Verreault v. City of LewistonAnnotate this Case
104 A.2d 538 (1954)
VERREAULT v. CITY OF LEWISTON.
Supreme Judicial Court of Maine.
March 16, 1954.
*539 Armand A. Dufresne, Jr., Lewiston, for plaintiff.
Irving Friedman, Lewiston, for defendant.
Before MERRILL, C. J., and THAXTER, FELLOWS, WILLIAMSON, TIRRELL and WEBBER, JJ.
MERRILL, Chief Justice.
On report. This is an action against the city of Lewiston to recover for personal injuries received by the plaintiff occasioned by a fall which she suffered while proceeding on foot on the sidewalk at the corner of Cedar and Lincoln Streets in said city. The plaintiff fell in attempting to step over a substantial ridge or accumulation of snow located on the sidewalk near the curb where said sidewalk and one end of the cross-walk over which she had travelled joined. The defendant, through its agents, in plowing the streets about a week before had pushed a large quantity of snow onto the sidewalk adjacent to the cross-walk. This snow hardened and made a substantial ridge or accumulation of snow over which pedestrians who desired to enter the sidewalk from said cross-walk had to travel.
The declaration contained two counts. By the first count the plaintiff sought to recover under the provisions of R.S.1944, c. 84, § 88 on the ground that she received bodily injury through a defect in the highway, to wit, the sidewalk. This count was founded on the theory that the ridge of snow on the sidewalk constituted a defect in the sidewalk. In the agreed statement of facts the statutory requirements as to notice under said section are not questioned and are not in issue. The second count in the declaration is based on the claim that the ridge of snow constituted a public nuisance within the meaning of R.S.1944, c. 128, § 7 and that, if so, she was entitled to recover under Section 16 of said Chapter 128.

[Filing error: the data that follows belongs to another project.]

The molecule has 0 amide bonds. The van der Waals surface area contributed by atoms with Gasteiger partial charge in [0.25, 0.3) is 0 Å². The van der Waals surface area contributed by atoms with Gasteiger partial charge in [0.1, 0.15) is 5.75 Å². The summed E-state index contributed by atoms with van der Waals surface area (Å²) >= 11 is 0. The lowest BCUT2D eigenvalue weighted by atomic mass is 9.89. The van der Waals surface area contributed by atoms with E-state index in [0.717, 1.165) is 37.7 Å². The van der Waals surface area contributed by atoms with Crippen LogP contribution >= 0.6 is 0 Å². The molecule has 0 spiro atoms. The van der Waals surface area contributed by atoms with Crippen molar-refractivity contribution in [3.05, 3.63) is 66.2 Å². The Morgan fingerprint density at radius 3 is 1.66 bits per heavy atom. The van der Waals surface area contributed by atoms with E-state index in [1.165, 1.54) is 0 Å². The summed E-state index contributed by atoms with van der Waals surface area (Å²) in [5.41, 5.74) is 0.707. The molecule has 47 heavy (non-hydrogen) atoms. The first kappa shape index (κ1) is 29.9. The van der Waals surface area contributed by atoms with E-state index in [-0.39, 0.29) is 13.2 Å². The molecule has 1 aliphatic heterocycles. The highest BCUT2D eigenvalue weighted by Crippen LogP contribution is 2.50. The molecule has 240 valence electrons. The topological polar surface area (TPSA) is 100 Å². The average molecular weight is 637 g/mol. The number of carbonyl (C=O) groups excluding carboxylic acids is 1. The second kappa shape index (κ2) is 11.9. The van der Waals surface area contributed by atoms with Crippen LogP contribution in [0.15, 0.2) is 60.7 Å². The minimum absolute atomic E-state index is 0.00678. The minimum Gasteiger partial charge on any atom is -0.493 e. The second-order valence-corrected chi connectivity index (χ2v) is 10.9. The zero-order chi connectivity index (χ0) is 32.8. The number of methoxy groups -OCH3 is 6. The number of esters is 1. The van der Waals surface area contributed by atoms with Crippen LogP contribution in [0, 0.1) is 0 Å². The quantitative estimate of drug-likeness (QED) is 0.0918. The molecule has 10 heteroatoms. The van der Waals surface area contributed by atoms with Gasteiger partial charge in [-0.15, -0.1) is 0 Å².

The defendant says that even if said ridge of snow constituted a defect in the highway or if it constituted a public nuisance, it has a valid defense to this action by virtue of R.S.1944, c. 84, § 91 which reads as follows: "No town is liable to an action for damages to any person on foot, on account of snow or ice, on any sidewalk or cross-walk, nor on account of the slippery condition of any sidewalk or cross-walk."
The plaintiff's declaration and the agreed statement of facts clearly disclose that the plaintiff's only claim of liability on the part of the defendant is because she was injured by a ridge of snow on the sidewalk. The plaintiff although admitting that she was injured by the ridge of snow contends that said Section 91 "does not apply to an artificial accumulation of snow placed in the way by the municipality, but only applies where the injuries are caused from a natural accumulation of snow and ice on sidewalk and cross-walk."
Section 91 is plain, clear, and unambiguous. It says "No town is liable to an action for damages to any person on foot, on account of snow or ice, on any sidewalk or cross-walk". The plaintiff, however, quotes a statement by Judge Walton in Smyth v. *540 City of Bangor, 72 Me. 249, at pages 250 and 251 when he said:"A block of ice may constitute a defect the same as a block of wood or stone. So a ridge or hummock of ice, or snow, may constitute a defect the same as a pile of lime, or sand, or mortar, upon the sidewalk would."
This statement by Judge Walton is from an opinion in an action to recover for injuries received and in an action commenced prior to the enactment of the original law which is now R.S.1944, c. 84, § 91. The injuries suffered in Smyth v. City of Bangor were received on December 9, 1878 and the writ to recover therefor was dated February 7, 1879. Section 91 of Chapter 84 of the Revised Statutes as originally enacted is Section 2 of Chapter 156 of the Public Laws of 1879, approved March 3, 1879. This date is subsequent both to the date of the accident and the date of the writ in Smyth v. City of Bangor. The effect of the statute was neither in issue in the case nor was it under discussion in that opinion.